|US20050131153 *||Feb 4, 2005||Jun 16, 2005||Graves Daniel F.||CO2 terminated rubber for plastics|
|US20070066757 *||Sep 22, 2006||Mar 22, 2007||Corcoran Patrick H||Method of producing adherent coatings on resinous substrates|
|US20080161448 *||Dec 29, 2006||Jul 3, 2008||Dedecker Mark N||Carboxylate Terminated Polymers and Their Use in Impact-Modified Plastics|
|US20080161455 *||Dec 29, 2006||Jul 3, 2008||Hall James E||Insitu removal of chelator from anionic polymerization reactions|
|US20080161484 *||Dec 29, 2006||Jul 3, 2008||Hall James E||Method of Directing Grafting by Controlling the Location of High Vinyl Segments in a Polymer|
|US20080161495 *||Dec 29, 2006||Jul 3, 2008||Hall James E||Method for Generating Free Radical Capable Polymers Using Tin or Silicon Halide Compounds|
|US20080161501 *||Dec 29, 2006||Jul 3, 2008||Hall James E||Method for generating free radical capable polymers using carbonyl-containing compounds|
|US20100021640 *||Jan 11, 2008||Jan 28, 2010||E. I. Du Pont De Nemours And Company||Adhesion promoting cleaner solution|
|US20100112358 *||Sep 22, 2006||May 6, 2010||Corcoran Patrick H||Adherent coating compositions for resinous substrates|
|US20110027803 *||Dec 17, 2008||Feb 3, 2011||Artin Moussavi||Compositions and Methods for Maintenance of Fluid Conducting and Containment Systems|
|EP0697247A2||Jul 14, 1995||Feb 21, 1996||Shell Internationale Research Maatschappij B.V.||Process for the conversion of hydrocarbonaceous feedstock|
|EP0698638A1||Jul 14, 1995||Feb 28, 1996||Shell Internationale Research Maatschappij B.V.||Crosslinkable waterborne dispersions of hydroxy functional polydiene polymers and amino resins|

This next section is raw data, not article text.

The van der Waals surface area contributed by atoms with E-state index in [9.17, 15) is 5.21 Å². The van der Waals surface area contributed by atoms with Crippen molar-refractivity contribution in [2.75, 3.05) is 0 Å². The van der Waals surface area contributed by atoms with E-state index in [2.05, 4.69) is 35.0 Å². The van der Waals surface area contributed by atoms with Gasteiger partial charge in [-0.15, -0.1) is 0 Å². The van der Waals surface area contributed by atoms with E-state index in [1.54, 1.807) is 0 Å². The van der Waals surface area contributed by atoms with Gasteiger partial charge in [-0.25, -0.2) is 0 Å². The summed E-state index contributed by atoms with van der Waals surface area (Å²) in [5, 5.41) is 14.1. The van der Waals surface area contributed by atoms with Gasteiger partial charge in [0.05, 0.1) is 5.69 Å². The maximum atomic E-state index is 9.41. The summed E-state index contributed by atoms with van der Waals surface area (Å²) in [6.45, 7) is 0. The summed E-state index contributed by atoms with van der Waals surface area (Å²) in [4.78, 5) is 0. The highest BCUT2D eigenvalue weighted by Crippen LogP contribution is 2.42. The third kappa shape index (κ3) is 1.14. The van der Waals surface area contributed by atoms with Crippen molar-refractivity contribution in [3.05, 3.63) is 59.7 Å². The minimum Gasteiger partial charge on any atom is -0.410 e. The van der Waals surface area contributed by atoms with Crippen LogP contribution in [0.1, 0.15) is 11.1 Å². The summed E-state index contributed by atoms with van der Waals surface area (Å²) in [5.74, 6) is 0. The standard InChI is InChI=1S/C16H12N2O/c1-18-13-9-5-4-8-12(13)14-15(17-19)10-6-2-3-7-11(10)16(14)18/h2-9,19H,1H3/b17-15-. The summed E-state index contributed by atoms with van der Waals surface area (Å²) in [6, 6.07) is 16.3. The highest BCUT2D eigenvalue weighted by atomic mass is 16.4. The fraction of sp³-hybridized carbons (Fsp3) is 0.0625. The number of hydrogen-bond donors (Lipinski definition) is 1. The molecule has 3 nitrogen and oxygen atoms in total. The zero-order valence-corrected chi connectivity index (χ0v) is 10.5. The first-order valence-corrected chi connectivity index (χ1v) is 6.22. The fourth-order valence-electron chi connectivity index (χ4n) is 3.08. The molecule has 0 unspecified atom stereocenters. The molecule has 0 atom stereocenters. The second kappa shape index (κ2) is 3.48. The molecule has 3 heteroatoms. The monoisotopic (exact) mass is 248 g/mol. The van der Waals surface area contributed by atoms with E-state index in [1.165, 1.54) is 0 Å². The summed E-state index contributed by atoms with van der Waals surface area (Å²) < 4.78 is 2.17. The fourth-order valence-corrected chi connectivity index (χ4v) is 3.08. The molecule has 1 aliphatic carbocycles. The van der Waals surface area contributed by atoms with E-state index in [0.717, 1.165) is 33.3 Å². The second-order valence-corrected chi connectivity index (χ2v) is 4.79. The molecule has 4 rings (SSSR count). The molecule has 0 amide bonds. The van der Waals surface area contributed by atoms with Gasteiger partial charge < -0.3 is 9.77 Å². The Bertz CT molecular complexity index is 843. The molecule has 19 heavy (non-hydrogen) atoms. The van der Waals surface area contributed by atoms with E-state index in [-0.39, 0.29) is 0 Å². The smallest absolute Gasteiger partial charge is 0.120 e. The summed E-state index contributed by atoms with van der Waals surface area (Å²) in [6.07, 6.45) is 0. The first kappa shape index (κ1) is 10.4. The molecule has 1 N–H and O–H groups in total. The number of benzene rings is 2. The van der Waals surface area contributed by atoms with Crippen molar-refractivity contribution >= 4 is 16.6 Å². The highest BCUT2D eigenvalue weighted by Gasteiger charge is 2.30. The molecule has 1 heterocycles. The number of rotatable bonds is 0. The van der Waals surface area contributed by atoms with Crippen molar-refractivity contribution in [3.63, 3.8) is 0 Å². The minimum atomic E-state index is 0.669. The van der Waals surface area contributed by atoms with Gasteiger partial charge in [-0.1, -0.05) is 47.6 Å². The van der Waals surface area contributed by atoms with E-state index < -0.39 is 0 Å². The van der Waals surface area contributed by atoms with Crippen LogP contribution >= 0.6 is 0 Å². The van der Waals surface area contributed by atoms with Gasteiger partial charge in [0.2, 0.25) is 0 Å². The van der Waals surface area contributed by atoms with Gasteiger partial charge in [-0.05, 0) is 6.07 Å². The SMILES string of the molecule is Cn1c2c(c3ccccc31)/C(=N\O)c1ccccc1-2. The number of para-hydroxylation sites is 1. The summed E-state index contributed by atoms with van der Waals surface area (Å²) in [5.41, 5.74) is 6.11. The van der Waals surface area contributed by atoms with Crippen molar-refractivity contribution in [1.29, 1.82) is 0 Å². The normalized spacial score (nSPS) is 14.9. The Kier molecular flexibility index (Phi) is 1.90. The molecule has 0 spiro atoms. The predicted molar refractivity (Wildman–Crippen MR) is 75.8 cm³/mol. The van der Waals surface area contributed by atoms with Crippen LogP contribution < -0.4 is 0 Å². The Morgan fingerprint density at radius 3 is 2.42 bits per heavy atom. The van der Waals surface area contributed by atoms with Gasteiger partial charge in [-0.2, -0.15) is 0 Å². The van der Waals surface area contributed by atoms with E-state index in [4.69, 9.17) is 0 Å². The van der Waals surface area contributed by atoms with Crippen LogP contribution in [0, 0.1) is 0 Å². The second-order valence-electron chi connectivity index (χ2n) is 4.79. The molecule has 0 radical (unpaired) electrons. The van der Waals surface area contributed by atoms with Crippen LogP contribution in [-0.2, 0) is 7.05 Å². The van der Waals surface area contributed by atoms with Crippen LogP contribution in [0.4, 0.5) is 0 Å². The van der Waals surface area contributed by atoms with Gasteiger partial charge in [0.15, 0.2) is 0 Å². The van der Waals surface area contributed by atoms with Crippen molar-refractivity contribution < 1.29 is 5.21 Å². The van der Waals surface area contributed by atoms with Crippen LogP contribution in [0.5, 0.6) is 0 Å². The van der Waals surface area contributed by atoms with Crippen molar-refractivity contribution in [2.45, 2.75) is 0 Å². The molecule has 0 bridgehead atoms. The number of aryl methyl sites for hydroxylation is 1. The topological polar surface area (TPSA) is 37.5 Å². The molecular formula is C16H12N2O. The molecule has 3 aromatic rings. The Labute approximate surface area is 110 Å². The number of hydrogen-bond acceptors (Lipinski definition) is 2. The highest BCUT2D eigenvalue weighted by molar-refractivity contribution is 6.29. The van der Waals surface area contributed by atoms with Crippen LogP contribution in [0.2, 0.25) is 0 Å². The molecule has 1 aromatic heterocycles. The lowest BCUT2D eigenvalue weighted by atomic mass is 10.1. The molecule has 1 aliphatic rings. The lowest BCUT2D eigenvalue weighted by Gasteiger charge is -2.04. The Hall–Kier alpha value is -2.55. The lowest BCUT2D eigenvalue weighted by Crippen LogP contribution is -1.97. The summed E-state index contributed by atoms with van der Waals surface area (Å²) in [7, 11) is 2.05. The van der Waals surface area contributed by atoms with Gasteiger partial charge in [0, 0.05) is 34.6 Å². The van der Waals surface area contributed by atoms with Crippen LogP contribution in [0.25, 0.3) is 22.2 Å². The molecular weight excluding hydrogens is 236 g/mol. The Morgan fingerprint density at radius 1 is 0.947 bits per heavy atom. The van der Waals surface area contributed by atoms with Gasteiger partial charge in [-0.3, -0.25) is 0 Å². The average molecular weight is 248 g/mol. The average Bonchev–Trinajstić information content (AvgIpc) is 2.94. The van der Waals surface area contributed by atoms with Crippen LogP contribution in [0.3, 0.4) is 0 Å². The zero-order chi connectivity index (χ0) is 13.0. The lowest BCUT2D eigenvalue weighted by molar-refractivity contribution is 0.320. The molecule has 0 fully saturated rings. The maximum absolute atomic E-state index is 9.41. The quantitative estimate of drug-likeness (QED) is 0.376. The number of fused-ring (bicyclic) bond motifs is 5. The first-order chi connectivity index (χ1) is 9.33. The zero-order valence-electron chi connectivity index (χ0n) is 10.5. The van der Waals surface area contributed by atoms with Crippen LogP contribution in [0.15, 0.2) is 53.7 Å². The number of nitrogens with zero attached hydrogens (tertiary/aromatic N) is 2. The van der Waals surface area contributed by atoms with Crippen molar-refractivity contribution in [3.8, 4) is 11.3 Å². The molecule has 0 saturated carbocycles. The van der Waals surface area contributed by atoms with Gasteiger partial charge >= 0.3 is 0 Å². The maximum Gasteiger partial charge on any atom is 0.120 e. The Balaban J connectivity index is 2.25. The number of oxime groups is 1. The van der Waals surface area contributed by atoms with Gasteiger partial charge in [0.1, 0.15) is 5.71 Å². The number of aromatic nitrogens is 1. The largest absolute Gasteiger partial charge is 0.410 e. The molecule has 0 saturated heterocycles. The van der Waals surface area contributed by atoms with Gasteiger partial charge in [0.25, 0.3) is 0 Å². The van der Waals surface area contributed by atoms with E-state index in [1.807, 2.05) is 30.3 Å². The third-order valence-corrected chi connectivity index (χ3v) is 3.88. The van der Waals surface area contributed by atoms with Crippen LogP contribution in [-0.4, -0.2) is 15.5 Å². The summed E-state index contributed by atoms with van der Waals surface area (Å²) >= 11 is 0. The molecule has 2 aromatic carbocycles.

|EP0781605A1||Dec 18, 1996||Jul 2, 1997||Shell Internationale Research Maatschappij B.V.||Removal of metal compounds from an acid solution|
|EP0781782A1||Dec 18, 1996||Jul 2, 1997||Shell Internationale Research Maatschappij B.V.||Removal of alkali metal compounds from polymer cements|
|EP0781784A1||Dec 18, 1996||Jul 2, 1997||Shell Internationale Research Maatschappij B.V.||Removal of an alkali metal compound from a polymer cement|
|WO2009077760A1||Dec 17, 2008||Jun 25, 2009||Lux Innovate Limited||Compositions and methods for maintenance of fluid conducting and containment systems|
|U.S. Classification||549/513, 526/177, 585/507, 526/335, 564/485, 568/867, 564/14, 568/878, 562/551, 568/857, 568/57, 526/178|
|International Classification||C08F4/42, C08F4/00, C08F36/04, C08F2/60|
|Oct 27, 1983||AS||Assignment|
Owner name: NATIONAL RESEARCH DEVELOPMENT CORPORATION, 101 NEW
Free format text: ASSIGNMENT OF ASSIGNORS INTEREST.;ASSIGNORS:RICHARDS, DAVID H.;STEWART, MALCOLM J.;REEL/FRAME:004188/0079
Effective date: 19830818
|Oct 17, 1988||FPAY||Fee payment|
Year of fee payment: 4
|Oct 14, 1992||FPAY||Fee payment|
Year of fee payment: 8
|Oct 18, 1996||FPAY||Fee payment|
Year of fee payment: 12